China / Society

Popular restaurant notified of smoking violations

By WANG XIAODONG (China Daily) Updated: 2015-06-02 07:47

Popular restaurant notified of smoking violations

Enterprise: Sichuan Haidilao Catering Co., Ltd. [Photo/]

A popular hot spot restaurant became one of the first businesses in Beijing to receive a notice for violating the new tobacco control regulation, which took effect on Monday.

The restaurant, a chain of catering group Haidilao, in Chaoyang district, was urged to correct irregularities, including by putting up no-smoking signs that list the hotline number to report violations and stopping customers from smoking, said Liu Ying, a law enforcement officer from Beijing Health Inspection Bureau who inspected the restaurant on Monday morning.

Wang Bin, owner of the hot pot restaurant, said they will comply with the regulations.

Liu said the restaurant should provide more education to restaurant employees.

"Waiters can report smokers to us through the hotline number, 12320, if smokers don't follow their request to stop smoking," she said.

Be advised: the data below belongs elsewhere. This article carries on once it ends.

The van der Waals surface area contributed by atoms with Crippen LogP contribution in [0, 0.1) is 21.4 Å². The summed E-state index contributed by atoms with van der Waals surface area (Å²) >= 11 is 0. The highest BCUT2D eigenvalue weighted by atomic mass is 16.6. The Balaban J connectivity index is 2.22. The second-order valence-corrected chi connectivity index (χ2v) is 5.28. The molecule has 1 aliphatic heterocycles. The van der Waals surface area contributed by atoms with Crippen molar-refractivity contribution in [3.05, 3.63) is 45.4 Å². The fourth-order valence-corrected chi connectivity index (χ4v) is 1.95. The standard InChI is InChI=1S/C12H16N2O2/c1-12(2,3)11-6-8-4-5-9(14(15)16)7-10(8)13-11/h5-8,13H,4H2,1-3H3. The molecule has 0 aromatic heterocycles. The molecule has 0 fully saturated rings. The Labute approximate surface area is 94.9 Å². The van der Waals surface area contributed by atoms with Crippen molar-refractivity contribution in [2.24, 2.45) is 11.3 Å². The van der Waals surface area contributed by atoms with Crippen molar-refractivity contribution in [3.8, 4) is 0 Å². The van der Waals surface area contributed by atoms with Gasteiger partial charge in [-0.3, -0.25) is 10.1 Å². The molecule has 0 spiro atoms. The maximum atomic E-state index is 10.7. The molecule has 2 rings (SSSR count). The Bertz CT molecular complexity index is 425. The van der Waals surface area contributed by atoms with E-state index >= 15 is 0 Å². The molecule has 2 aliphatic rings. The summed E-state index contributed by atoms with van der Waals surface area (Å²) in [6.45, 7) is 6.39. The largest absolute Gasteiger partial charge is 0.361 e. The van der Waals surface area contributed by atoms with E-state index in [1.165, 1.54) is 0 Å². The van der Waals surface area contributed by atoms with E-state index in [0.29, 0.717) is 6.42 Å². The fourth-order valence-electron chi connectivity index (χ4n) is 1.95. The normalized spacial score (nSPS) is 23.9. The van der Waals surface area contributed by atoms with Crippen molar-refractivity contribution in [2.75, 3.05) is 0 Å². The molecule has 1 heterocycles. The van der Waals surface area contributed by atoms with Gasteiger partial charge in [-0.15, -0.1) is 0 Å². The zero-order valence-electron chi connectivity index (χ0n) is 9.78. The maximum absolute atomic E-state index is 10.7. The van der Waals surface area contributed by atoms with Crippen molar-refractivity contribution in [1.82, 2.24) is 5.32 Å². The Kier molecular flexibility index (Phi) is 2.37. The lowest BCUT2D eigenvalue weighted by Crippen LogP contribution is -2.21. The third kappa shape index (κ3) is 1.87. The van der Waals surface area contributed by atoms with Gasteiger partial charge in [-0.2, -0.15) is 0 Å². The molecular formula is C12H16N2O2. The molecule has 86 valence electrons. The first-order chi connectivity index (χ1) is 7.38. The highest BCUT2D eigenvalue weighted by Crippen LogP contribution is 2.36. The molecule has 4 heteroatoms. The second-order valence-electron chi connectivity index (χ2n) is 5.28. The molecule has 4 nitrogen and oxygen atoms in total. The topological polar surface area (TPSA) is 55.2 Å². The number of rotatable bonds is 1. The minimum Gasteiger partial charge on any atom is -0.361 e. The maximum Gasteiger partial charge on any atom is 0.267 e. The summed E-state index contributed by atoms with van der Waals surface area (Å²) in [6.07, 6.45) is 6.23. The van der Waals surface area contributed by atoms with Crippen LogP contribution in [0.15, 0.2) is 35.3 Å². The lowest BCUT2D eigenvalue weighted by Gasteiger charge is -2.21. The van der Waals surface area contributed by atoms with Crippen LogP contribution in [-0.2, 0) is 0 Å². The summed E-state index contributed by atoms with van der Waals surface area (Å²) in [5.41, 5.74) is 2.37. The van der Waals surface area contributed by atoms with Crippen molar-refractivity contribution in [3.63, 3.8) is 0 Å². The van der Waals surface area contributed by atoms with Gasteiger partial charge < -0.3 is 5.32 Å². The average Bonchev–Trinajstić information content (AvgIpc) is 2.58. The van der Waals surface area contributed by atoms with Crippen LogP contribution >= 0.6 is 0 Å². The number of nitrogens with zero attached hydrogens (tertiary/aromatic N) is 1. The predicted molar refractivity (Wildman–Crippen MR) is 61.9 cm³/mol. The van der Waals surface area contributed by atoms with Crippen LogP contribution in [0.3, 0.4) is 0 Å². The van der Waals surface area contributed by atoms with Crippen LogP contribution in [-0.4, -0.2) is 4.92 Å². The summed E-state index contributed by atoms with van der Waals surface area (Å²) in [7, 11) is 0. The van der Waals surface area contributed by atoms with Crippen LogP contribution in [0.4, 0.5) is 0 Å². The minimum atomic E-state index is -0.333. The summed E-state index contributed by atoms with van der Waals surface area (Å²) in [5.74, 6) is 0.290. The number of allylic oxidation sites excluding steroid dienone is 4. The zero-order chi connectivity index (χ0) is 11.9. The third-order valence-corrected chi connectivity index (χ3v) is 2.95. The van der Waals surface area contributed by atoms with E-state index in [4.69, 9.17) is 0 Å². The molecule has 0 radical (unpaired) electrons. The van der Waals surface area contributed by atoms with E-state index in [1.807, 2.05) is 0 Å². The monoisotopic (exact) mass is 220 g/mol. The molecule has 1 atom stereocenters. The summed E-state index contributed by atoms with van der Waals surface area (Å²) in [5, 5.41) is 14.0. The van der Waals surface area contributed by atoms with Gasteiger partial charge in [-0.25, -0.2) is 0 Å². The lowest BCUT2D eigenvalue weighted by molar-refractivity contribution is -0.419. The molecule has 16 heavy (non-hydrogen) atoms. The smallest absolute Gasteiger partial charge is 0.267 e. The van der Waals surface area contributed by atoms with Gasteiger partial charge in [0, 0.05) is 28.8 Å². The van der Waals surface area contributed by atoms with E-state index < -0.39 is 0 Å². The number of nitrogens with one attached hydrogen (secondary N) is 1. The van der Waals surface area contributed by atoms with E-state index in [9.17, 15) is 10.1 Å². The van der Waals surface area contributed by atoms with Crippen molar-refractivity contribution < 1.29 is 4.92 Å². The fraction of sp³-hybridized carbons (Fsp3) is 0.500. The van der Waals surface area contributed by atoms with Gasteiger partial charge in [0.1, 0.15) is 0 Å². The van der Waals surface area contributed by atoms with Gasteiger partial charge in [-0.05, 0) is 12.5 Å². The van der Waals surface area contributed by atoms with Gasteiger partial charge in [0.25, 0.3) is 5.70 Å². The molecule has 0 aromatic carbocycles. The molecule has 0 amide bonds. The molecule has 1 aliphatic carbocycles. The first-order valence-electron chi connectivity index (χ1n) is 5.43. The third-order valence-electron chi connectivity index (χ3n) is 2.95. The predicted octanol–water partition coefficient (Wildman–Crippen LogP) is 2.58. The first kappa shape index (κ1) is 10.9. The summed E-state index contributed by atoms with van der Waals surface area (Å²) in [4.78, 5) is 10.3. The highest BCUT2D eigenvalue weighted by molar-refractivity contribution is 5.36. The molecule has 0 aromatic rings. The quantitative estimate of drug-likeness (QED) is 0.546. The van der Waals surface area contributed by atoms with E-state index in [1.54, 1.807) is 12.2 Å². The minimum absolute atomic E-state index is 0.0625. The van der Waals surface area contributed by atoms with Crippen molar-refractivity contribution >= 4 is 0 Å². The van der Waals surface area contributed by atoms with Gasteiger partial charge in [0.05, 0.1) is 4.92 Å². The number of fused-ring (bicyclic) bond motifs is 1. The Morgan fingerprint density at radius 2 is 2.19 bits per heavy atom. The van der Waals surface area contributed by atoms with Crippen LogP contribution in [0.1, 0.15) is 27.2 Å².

Liu said the inspectors will come back to check the restaurant again and may impose a fine if it fails to comply, according to the regulation.

Most of Beijing's 1,000 health inspectors were dispatched to key places such as restaurants and hospitals for inspections on Monday, and notices were issued to some business owners, said Wang Benjin, deputy director of the bureau.

Those who received notices should comply with the regulation or they will be fined.

The regulation bans smoking in all indoor public areas and workplaces, and in some outdoor public places including kindergartens, primary and middle schools, historical and cultural sites, and maternal and child health facilities.

Violators will be fined up to 200 yuan ($32), a substantial increase from the previous 10 yuan penalty. Owners of businesses classified as public places could be fined up to 10,000 yuan for ignoring customers who smoke indoors.

"We will conduct extensive inspections focusing on key places in the next few days," Wang said.

Yang Gonghuan, a tobacco-control campaigner, said sustained law enforcement is crucial to effective implementation of the regulation.

Wang, deputy director of Beijing Health Inspection Bureau, said the limited number of health inspectors means it is impossible for them to cope with more than 1 million businesses in Beijing.

"We can only select the key places to check and hope more people will follow the regulation voluntarily," he said. "Other government departments may join us for inspections in the future."

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